Napping: When a horse, runs to the back of a ride, runs or drags towards the exit of the school or arenas, plants feet when taken out on own and refuses to go foward etc. Or the horse stands still and refuses to move in reaction to a worrisome or unpleasant situation (NewRiderForum).
As long as I know have her, Bonnie was prone to napping. In the first few months of owning her, it wasn’t a huge issue. Then, in July, it started to affect our partnership as it became more and more frequent and was beginning to get dangerous.
When your horse is a frequent napper, you often get used to it and it becomes a habit that you encounter in your daily routine. At the beginning, it didn’t bother me much. Of course, I rode her out of it, and made sure she ONLY got praised when she went forward again, but it can be very hard; especially if you are a nervous rider.
There are several questions you must ask yourself, the most important one being is my horse in pain?. When Bonnie’s habit began to get out of hand, and she was stopping half way around courses just to take a break for herself, and then when she began to rear we knew something had to be up. If you have read my previous blog post on how my first time Eventing went (click here to read me!), you will know that it turned out that Bonnie was in pain. The problem I then encountered was that Bonnie had discovered this wonderful bad habit that was a pain in the butt to kick out.
When Bonnie was completely cleared to come back into full work, she was spookier than ever. She began to nap at everything; and was often coming up with sneaky tactics to try and get me off. She succeeded once (you’ll hear about that in a blog post that is yet to come), but she has made me more nervous when riding her because she was being so dirty about it.
If your horse has been cleared by professionals and is not in pain, and it is simply a bad habit, finding the route of the problem can help eliminate the issue altogether. Some common issues that can be identified are things as simple as your horse may just miss their friends. However, stopping to try and break down the situation for small details can help get to the route of the issue. Is your horse actually napping, or is it spooking?
Many times I didn’t actually know the difference. Whilst I showed the definition of napping according to NewRiderForum above, spooking is when your horse is genuinely scared of something. In the case for me, Bonnie was terrified of a hidden monster in the top corner of the arena. This led to her napping way before she even got near there, because she was scared. But how do you tell the difference between spooking and napping?
Through observation in my years around horses and research before writing this blog post (I can’t be posting false information), it turns out that whilst the reactions are the same (spinning/taking off, refusing to move, etc); you can tell by the horses ears. A spooking horse will be alert – their ears pinned forward, normally in a panic and blowing their nostrils. Horses are flight animals and their instinct is to run. A napping horse will normally have their ears pinned back, not wanting to go anywhere and generally just being grumpy.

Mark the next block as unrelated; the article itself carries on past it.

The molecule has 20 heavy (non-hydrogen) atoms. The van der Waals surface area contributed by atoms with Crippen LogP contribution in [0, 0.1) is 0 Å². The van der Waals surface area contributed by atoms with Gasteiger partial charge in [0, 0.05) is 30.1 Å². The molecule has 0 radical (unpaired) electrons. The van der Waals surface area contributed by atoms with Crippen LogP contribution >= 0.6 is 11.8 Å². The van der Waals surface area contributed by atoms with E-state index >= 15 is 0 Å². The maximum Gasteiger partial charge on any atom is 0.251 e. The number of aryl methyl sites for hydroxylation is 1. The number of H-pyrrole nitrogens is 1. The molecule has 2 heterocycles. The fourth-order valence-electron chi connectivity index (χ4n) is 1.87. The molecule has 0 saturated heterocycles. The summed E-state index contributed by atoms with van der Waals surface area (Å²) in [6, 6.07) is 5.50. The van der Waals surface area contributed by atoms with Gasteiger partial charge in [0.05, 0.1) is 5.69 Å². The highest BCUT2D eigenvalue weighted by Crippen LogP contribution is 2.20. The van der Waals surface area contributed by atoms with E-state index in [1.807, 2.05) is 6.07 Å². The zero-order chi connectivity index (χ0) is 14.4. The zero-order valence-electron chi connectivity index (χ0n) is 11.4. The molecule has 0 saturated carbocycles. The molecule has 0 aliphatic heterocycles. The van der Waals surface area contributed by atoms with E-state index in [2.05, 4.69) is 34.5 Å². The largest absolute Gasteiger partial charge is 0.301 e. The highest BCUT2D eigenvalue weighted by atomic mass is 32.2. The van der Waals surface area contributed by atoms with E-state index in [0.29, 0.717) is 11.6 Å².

LEFT: Spooking, ears pricked, bolting to the side trying to run away.
RIGHT: Napping, refusal to go forward.
One of the biggest things that has made a difference to us in eliminating this issue was changing our routine. I always tack Bonnie up in her stable, and get on right outside the door before making my way out to the arena. Now, I lead Bonnie to the arena and get on inside, so that the arena means work time, and outside of the arena she can relax. This has made a huge difference in getting Bonnie over her napping.
At the beginning, Bonnie only napped at gates; but this evolved until she would nap anywhere and everywhere to stop doing work. When gates were our only issue, my instructor would have me walk only towards the gate, and the second we passed we sped up into trot so that she was always trotting away from the gate, never towards. This worked at the time, but Bonnie had decided she quite liked napping; and the issue got so bad she wouldn’t move forward at all.
When we got to this stage, our biggest aim when she stopped was to get her moving in any direction. To achieve this, I would pull her in a tight circle and kick to get her going anywhere but backwards. It didn’t matter if it wasn’t the direction I wanted her to go, because those little wins helped to begin to break the bad habit in the long run. I had forgotten how effective this technique was, and it was only when reminded by Lucca who has been schooling Bonnie whilst I am ill reminded me how effective it was I tried it again…and it worked!
3 months on Bonnie still does nap; this will be a long-term, continuous process to truly try and break the habit of a lifetime. However, she hasn’t reared in quite a while…so I’d say I’m definitely getting somewhere.
I’ll see you next time!
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